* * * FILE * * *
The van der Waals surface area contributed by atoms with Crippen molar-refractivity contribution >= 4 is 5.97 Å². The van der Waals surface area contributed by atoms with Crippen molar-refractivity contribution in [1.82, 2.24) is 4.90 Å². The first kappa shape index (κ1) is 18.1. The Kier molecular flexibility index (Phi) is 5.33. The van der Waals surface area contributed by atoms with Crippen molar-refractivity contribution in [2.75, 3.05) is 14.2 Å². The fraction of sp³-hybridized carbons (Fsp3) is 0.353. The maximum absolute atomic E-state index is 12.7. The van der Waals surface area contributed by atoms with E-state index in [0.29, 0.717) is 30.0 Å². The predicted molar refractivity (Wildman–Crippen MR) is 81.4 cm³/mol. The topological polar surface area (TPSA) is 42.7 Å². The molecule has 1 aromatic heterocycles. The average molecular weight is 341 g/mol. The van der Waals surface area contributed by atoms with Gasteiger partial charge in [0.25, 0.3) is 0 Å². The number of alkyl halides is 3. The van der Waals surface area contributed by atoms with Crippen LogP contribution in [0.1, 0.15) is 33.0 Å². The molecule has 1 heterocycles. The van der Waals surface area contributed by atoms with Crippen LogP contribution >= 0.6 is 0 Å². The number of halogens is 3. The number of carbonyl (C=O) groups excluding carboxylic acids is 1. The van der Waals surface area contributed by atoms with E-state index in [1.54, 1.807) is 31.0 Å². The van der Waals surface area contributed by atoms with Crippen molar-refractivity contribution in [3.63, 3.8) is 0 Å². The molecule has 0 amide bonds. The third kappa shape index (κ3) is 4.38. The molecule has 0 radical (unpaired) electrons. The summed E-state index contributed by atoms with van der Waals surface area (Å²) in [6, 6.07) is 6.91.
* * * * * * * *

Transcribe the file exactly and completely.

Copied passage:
The van der Waals surface area contributed by atoms with Crippen molar-refractivity contribution >= 4 is 5.97 Å². The van der Waals surface area contributed by atoms with Crippen molar-refractivity contribution in [1.82, 2.24) is 4.90 Å². The first kappa shape index (κ1) is 18.1. The Kier molecular flexibility index (Phi) is 5.33. The van der Waals surface area contributed by atoms with Crippen molar-refractivity contribution in [2.75, 3.05) is 14.2 Å². The fraction of sp³-hybridized carbons (Fsp3) is 0.353. The maximum absolute atomic E-state index is 12.7. The van der Waals surface area contributed by atoms with E-state index in [0.29, 0.717) is 30.0 Å². The predicted molar refractivity (Wildman–Crippen MR) is 81.4 cm³/mol. The topological polar surface area (TPSA) is 42.7 Å². The molecule has 1 aromatic heterocycles. The average molecular weight is 341 g/mol. The van der Waals surface area contributed by atoms with Gasteiger partial charge in [0.25, 0.3) is 0 Å². The number of alkyl halides is 3. The van der Waals surface area contributed by atoms with Crippen LogP contribution in [0.1, 0.15) is 33.0 Å². The molecule has 1 heterocycles. The van der Waals surface area contributed by atoms with Crippen LogP contribution >= 0.6 is 0 Å². The number of halogens is 3. The number of carbonyl (C=O) groups excluding carboxylic acids is 1. The van der Waals surface area contributed by atoms with E-state index in [1.54, 1.807) is 31.0 Å². The van der Waals surface area contributed by atoms with Crippen molar-refractivity contribution in [3.63, 3.8) is 0 Å². The molecule has 0 amide bonds. The third kappa shape index (κ3) is 4.38. The molecule has 0 radical (unpaired) electrons. The summed E-state index contributed by atoms with van der Waals surface area (Å²) in [6, 6.07) is 6.91.